In 2017, according to the National Institute of Mental Health, 7.1% of all adults in the United States had at least one major depressive episode.[20] One study published in the Journal of Clinical Psychology found that individuals with depression had lower levels of Omega-3 fatty acids. Additionally, multiple studies found that intakes of Omega-3 fatty acids may improve symptoms of depression in the short term.[21][22]


11. Improvement in Infant Brain Health

Another significant Omega-3 benefit is that it improves infant brain health. One of the three types of Omega-3 fatty acids, DHA, is known to be important in the development of the nervous system. During pregnancy, the fetus relies on the mother’s supply of DHA for brain development.

Studies show that DHA supplementation during pregnancy has been shown to promote higher intelligence in the early years of a baby’s life. A mother eating enough DHA is, therefore, extremely important for the brain development of the child.[23]

12. Reduced Risk of Diabetes

According to a study published in 2020, 15 people out of every 1,000 across the world have type I diabetes.[24] As a disease that is both difficult to manage and costly, it’s important for those who are pregnant to evaluate their diet to prevent their newborn from developing this disease. One change expecting mothers may want to make is adding more canola oil or salmon. Studies showed that increased intakes of Omega-3s in the first year of life led to decreased risk of type 1 diabetes.[25]

13. Weight Reduction

According to the CDC, from 2017 to 2018, 42.4% of Americans were categorized as obese. Additionally, 9.2% of the population of the US were categorized as severely obese.[26] Having a body mass index or BMI that falls within the obese or severely obese categories can also lead to other chronic illnesses, such as heart disease or diabetes. Therefore, it’s extremely important to maintain a healthy weight.

Some studies have found that consuming Omega-3 supplements, along with consuming a healthy diet, improved body composition and reduced cardiovascular risk factors of participants.[27] Another study conducted found that, in overweight men, including fish oils as part of a healthy, calorie-restricted diet led to more weight loss over a 4 week period than did the diet alone.[28]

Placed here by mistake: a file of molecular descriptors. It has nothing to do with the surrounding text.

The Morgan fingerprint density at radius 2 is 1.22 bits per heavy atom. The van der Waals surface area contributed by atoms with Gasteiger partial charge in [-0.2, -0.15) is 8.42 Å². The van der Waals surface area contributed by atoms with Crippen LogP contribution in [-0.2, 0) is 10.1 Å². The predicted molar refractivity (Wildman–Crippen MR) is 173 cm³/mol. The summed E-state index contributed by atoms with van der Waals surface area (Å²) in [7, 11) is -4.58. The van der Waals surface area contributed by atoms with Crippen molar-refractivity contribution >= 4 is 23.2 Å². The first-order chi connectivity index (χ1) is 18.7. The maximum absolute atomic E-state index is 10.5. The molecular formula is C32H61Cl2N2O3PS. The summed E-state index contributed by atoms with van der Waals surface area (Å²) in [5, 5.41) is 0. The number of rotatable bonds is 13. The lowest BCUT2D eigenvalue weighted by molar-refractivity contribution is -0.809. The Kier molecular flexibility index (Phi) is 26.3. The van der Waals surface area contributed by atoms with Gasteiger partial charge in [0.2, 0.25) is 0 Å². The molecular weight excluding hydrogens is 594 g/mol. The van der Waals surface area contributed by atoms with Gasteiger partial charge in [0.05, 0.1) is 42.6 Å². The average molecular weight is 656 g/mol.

The Bottom Line

Including Omega-3 fatty acids in your diet clearly has many incredible benefits. From weight loss to improved cardiovascular and brain health to reduced risk of type I diabetes and glaucoma, the Omega-3 health benefits are endless.


If you’re thinking about adding some Omega-3 containing foods into your diet, we’re right there with you! But how much of these healthy fats should you be eating? For an individual without any history of heart disease, The American Heart Association recommends having two servings (6-8 oz) of Omega-3 containing fish each week. If you do have heart disease or high triglyceride levels, check with your doctor regarding serving sizes.[29]

More About Omega-3 Benefits

Featured photo credit: Didssph via unsplash.com


[1]Harvard School of Public Health: Omega-3 Fatty Acids: An Essential Contribution
[2]Cleveland Clinic: Omega-3 Fatty Acids
[3]WebMD: The Facts on Omega-3 Fatty Acids
[4]Centers for Disease Control and Prevention: Data and Statistics on Venous Thromboembolism
[5]Cleveland Clinic: Omega-3 Fatty Acids
[6]PubMed.gov: Moderate consumption of fatty fish reduces diastolic blood pressure in overweight and obese European young adults during energy restriction
[7]ResearchGate: Omega-3 fatty acids in health and disease and growth and development
[8]Harvard Health Publishing: Can we reduce vascular plaque buildup?
[9]PubMed.gov: Effect of omega-3 fatty acids supplementation on endothelial function: a meta-analysis of randomized controlled trials
[10]Mayo Clinic: Ventricular fibrillation
[11]Mayo Clinic: Heart arrhythmia
[12]ResearchGate: Omega-3 fatty acids in health and disease and growth and development
[13]Centers for Disease Control and Prevention: Arthritis-Related Statistics
[14]American Family Physician: Omega-3 Fatty Acids
[15]Mayo Clinic: Glaucoma
[16]TVST: Oral Omega-3 Supplementation Lowers Intraocular Pressure in Normotensive Adults
[17]PubMed.gov: Dietary fatty acids and colorectal cancer: a case-control study
[18]PubMed.gov: Long-chain omega-3 fatty acids for indicated prevention of psychotic disorders: a randomized, placebo-controlled trial
[19]PubMed.gov: Long-chain omega-3 fatty acids for indicated prevention of psychotic disorders: a randomized, placebo-controlled trial
[20]National Institute of Mental Health: Major Depression
[21]ScienceDirect: Omega-3 fatty acids in major depressive disorder: A preliminary double-blind, placebo-controlled trial
[22]ScienceDirect: Short-term supplementation of acute long-chain omega-3 polyunsaturated fatty acids may alter depression status and decrease symptomology among young adults with depression: A preliminary randomized and placebo-controlled trial
[23]PubMed.gov: Maternal supplementation with very-long-chain n-3 fatty acids during pregnancy and lactation augments children’s IQ at 4 years of age
[24]NCBI: Prevalence and incidence of type 1 diabetes in the world: a systematic review and meta-analysis
[25]PubMed.gov: Use of cod liver oil during the first year of life is associated with lower risk of childhood-onset type 1 diabetes: a large, population-based, case-control study
[26]Centers for Disease Control and Prevention: Adult Obesity Facts
[27]PubMed.gov: Combining fish-oil supplements with regular aerobic exercise improves body composition and cardiovascular disease risk factors
[28]PubMed.gov: Randomized trial of weight-loss-diets for young adults varying in fish and fish oil content
[29]Cleveland Clinic: Omega-3 Fatty Acids